DJELIMADY TOUNKARA &

BOUBACAR TRAORɍ

On the Boards, 100 W. Roy St., 206-217-9888, $20

8 p.m. Sun., Nov. 3

MALI IS A LAND of music.

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Out of Africa

Two of Mali's greatest team up for one special performance.

DJELIMADY TOUNKARA &

BOUBACAR TRAORɍ

On the Boards, 100 W. Roy St., 206-217-9888, $20

8 p.m. Sun., Nov. 3

MALI IS A LAND of music. From the spare, primal blues of Ali Farka Toure in the north to the vocal wailing of diva Oumou Sangar頩n the southern Wassoulou region, music is an integral part of Malian life. Seattle audiences will get a rare chance to experience two of the country's legendary exports, Djelimady Tounkara and Boubacar Traor鬠as the pair share a bill this week as part of the Earshot Jazz Festival.

For the uninitiated, Tounkara is, quite simply, one of the world's finest guitarists. As the leader of the Super Rail Band for over three decades, he established his reputation as one of the most fluent and inventive masters on the fretboard, merging the traditional sounds of the epic Sundiata songs with the supple rhythms of Cuban dance music. While Tounkara has been a constant presence in the group (even when they spent time in the Ivory Coast as the Rail Band International), it's seen many vocalists go through the ranks, including future stars Salif Keita and Mory Kant鬠both of whom have gone on to international acclaim.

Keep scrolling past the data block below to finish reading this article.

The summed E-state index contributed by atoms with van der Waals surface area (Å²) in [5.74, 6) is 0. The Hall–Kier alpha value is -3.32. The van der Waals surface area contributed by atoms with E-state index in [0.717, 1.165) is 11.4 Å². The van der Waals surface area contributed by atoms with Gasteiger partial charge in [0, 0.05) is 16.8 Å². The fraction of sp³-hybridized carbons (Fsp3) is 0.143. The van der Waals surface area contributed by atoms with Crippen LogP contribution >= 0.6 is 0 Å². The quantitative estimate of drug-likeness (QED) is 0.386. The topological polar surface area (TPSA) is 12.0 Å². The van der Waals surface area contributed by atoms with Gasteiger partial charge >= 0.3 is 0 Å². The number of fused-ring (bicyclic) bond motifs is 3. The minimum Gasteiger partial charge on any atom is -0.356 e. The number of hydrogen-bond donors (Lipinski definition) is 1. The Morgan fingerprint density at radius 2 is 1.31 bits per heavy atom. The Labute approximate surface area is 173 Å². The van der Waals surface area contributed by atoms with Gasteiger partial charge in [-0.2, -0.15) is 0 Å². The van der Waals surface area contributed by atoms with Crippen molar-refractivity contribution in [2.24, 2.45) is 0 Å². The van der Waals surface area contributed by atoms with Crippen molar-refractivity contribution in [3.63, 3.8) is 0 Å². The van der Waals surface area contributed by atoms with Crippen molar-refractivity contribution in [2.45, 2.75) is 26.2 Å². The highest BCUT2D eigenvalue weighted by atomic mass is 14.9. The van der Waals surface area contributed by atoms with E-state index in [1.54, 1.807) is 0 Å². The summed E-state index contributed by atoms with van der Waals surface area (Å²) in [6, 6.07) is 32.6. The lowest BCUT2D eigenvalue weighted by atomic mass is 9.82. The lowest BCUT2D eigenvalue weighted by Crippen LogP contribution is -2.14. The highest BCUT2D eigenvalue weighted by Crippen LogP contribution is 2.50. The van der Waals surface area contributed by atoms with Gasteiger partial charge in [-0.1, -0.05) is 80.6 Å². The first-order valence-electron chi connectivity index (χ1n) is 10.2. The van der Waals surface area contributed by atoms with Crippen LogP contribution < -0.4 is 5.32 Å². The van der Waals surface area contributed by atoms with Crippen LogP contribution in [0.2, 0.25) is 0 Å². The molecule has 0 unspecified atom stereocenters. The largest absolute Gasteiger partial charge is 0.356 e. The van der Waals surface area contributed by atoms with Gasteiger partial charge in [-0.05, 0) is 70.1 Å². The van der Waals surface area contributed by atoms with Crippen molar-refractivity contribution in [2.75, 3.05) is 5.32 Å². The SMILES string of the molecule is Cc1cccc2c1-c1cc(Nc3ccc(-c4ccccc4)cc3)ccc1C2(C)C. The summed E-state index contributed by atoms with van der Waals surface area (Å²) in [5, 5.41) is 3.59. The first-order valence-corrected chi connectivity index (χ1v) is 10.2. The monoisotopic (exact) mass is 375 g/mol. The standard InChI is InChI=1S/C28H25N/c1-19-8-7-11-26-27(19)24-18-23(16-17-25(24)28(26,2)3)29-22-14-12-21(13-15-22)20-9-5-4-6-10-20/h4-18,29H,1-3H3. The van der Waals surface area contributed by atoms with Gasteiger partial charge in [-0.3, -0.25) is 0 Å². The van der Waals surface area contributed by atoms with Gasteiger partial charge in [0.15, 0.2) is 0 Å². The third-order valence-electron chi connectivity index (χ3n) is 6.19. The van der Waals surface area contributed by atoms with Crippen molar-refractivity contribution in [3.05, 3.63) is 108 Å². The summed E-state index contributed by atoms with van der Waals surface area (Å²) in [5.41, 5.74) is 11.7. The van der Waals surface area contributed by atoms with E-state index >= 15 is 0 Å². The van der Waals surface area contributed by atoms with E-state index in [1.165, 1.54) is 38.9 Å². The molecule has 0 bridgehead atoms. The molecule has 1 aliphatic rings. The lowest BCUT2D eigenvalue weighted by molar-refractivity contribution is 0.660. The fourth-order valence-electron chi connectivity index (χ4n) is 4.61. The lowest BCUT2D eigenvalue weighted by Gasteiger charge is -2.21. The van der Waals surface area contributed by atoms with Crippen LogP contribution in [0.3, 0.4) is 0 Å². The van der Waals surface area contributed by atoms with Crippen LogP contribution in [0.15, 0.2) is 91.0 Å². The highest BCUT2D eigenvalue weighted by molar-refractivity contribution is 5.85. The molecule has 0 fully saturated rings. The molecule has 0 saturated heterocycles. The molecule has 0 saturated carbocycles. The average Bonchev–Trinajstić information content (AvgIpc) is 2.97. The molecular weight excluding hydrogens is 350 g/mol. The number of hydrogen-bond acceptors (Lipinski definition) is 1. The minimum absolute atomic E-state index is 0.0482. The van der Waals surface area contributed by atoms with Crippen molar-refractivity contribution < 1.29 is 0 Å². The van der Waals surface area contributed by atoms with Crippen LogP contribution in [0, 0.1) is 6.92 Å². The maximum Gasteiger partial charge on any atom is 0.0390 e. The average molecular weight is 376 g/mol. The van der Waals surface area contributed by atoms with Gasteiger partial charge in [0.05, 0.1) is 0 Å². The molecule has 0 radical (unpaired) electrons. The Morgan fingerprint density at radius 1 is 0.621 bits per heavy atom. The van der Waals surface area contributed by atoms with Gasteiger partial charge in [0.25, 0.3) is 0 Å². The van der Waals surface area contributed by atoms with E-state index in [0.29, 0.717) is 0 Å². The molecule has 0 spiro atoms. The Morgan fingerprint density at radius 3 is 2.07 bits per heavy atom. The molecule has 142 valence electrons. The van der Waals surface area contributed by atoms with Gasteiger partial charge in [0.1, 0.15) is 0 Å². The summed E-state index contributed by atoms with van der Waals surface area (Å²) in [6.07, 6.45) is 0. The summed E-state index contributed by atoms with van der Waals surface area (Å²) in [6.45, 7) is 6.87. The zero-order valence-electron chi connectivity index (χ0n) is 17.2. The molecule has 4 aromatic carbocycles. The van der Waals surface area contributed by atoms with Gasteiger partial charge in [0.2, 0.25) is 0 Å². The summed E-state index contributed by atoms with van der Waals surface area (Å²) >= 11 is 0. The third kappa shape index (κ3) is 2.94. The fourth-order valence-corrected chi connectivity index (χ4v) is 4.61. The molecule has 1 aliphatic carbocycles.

Through it all, the talented Tounkara's managed to keep a relatively low profile. But over the past few years, his name has become more widely known. He was the subject of the excellent book In Griot Time, by journalist Banning Eyre, and more recently released a solo album, Segui, whose rich acoustic tones further highlighted his genius.

For Boubacar Traor鬠music has long been a salvation. The singer-songwriter, affectionately known as Kar Kar, was part of the country's national identity when independence came in the early '60s. Every morning he was on the radio singing; the words to his anthem, "Mali Twist," were everywhere. But the man from Keyes—in the arid western region of the country—still had a family to support, so he worked, among other things, as a tailor and shopkeeper, with music taking a back seat for much of the next two decades. After his wife, Pierrette, died in the late '80s, he abandoned both music and Mali, moving to Paris and working construction. By a lucky coincidence, a British label found him and pushed him back into the recording studio, and his career was reborn. Eventually returning to Mali, he now makes music full time, most recently on 2000's Macir鼯I>, and last year Traor頣ollaborated with Bill Frisell on an as-yet unperformed commission. Traor駳 rediscovery was celebrated in director Jaques Sarasin's award-winning documentary I'll Sing for You.

Two national treasures, one country, and the richness of Malian music—how can anyone refuse?

info@seattleweekly.com

 
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